The HDMI connector is rectangular and shaped like the letter “D.” It is wider than a USB-A Port but smaller than the VGA connector port.
HDMI uses 19 wires in a single cable, so the connector has 19 pins.
Because of their “D” shape, the HDMI cable fits only one way into the port. Cables come in different categories based on their transmission speed, but they all look the same.
You can identify the different types of HDMI cables by their speed ratings. We have standard, high-speed, premium high-speed, and ultra-high-speed cables. Those in the high-speed categories support higher HDMI functions and speedy, high-quality transmissions.
To choose the best cable, you must consider the size and type of video you want to transmit. Standard HDMI cables only have enough bandwidth to transmit 720p and 1080i videos.
Comparison: S-Video vs. HDMI
Which of these transmission interfaces is better? Which should you use?
In this section, we’ll compare S-Video and HDMI based on their appearance, bandwidth capacity, transmission quality, and efficiency.
1. What do they look like?
The S-Video port is small and circular, with multiple pinholes. It pairs with its cable, whose plug has matching pins.
On the other hand, the HDMI connector is a rectangular port shaped like the letter “D.” It closely resembles — but is smaller than — the VGA connector.
2. How do they work?
S-Video separates the analog signal into two (brightness and color) and transmits them on separate channels. This separation helps S-Video maintain color accuracy and discourage image distortion.
On the other hand, HDMI uses TMDS to transmit uncompressed signals. The source device encodes the signals before transmission to preserve data quality.
It also sends an inverse copy alongside the original, which helps the receiving device to calculate and correct signal degradation.
3. Bandwidth Capacity/Image Resolution
S-Video has a maximum bandwidth capacity of 18 MHz. It supports the transmission of SD images up to 576i and cannot transmit HD-quality signals.
Due to its signal separation technique, S-Video also offers good color quality.
HDMI has a very high bandwidth capacity which only increases with newer versions. The most recent version, HDMI 2.1, has a data rate of 48 Gbps.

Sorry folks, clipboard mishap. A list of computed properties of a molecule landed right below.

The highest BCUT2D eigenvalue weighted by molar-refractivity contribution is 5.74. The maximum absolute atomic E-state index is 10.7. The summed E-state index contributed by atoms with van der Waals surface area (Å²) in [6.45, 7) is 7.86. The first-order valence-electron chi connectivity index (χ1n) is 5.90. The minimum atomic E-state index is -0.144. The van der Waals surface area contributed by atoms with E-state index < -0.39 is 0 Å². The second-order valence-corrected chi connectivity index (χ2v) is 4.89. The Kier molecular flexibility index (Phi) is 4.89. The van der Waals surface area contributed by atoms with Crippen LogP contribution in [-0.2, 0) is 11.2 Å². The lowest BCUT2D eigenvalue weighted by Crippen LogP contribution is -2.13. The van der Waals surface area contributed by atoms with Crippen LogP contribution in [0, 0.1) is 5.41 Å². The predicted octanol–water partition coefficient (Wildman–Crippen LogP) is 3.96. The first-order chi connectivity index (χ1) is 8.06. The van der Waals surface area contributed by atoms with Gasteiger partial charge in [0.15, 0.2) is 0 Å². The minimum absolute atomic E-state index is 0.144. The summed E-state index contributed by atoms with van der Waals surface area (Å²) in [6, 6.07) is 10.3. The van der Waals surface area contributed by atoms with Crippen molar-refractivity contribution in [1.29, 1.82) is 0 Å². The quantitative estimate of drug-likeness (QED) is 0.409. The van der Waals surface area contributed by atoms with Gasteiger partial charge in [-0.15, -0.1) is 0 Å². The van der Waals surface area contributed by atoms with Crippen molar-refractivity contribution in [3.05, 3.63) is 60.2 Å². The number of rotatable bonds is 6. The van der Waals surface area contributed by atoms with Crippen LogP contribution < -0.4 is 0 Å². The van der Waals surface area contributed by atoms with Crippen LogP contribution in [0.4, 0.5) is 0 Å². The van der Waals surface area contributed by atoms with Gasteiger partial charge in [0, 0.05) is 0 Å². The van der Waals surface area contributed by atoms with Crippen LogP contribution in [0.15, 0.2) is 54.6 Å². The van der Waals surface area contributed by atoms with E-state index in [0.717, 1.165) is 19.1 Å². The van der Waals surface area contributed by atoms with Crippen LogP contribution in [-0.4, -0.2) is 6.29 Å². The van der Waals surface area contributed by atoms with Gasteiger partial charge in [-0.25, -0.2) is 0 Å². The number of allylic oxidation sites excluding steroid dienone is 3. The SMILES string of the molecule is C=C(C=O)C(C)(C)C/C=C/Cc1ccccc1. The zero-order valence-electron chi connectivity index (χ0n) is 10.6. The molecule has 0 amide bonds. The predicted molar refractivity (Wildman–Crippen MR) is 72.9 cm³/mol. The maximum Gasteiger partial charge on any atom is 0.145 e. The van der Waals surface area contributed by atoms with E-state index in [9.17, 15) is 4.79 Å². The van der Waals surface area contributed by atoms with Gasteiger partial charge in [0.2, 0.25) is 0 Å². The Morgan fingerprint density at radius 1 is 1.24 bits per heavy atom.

HDMI supports the high-speed transmission of HD, UHD, 8K, and 10K resolution videos. It also offers excellent color accuracy, and HDR.
S-Video is an analog connector, so it transmits a lower-quality signal than HDMI. It also does not carry audio signals; users must send audio to their display devices separately.
HDMI’s ability to transmit high-quality, uncompressed signals makes it the standard for digital transmissions today. Its capacity to transmit audio and video signals on the same cable gives it points for convenience.
The HDMI interface also supports multiple features which improve the viewing experience. For example, the HDMI eARC allows the easy return of high-quality audio to external speakers.
S-Video cables are usually prone to external interference and quality loss. The video signals are even more susceptible to interference when they travel long distances.
Ensure you choose an S-Video cable that reduces the chances of interference. Shorten the transmission distance as much as possible and use shorter, well-shielded cables (under 10 feet).
Due to poorly-shielded cable designs, HDMI can be susceptible to signal degradation over distances above 17m/55ft. However, you can use HDMI extenders to extend the transmission distance without losing quality.
Comparison Table: S-Video vs. HDMI
|Appearance||Small and circular with pinholes||Rectangular. Closely resembling the letter “D”|
|Transmission Technique||Separates signal into two and transmits each on different channels||Uses TMDS to maintain signal quality from source to receiving device|
|Supported Quality||Transmits SD images up to 576i||Transmits HD, 4K, 8K, and 10K resolution images|
|Audio||Does not transmit audio signals||Transmits audio signals along the same cable|
|Interference||Prone to interference when using long or poorly-shielded cables||Prone to interference over distances above 17m|
Can I Convert S-Video to HDMI?
You can transmit from an S-Video source to an HDMI display. People have embraced HDTVs and other HD displays while holding on to their older computers and media players, so this is a common conversion.
You only need an S-Video to HDMI adapter to connect and convert video signals between both devices. However, S-Video only transmits video signals, so you’ll only receive video on your HDMI display.
Use a separate cable to send audio from the source to your display device.
S-Video and HDMI are video transmission interfaces from different technological eras. While S-Video is analog technology, it still has a place in the digital age.
S-Video is more common in older devices and transmits only video signals in SD quality up to 576i. Comparatively, HDMI is the current beau of the industry. Its large bandwidth capacity allows it to transmit high-quality digital signals at high speeds.
You can transmit signals between both interfaces with an adapter. However, if you’re transmitting from an S-Video source to an HDMI display, be prepared for some quality loss during conversion and downscaling.
Gabriella ‘Diogo is a content writer with a vested interest in tech hardware and equipment. She shares her knowledge and processes in an easy-to-grasp, lighthearted style. When she’s not testing or researching device performance, you’ll find her writing short stories or rewatching episodes of her favorite sitcoms.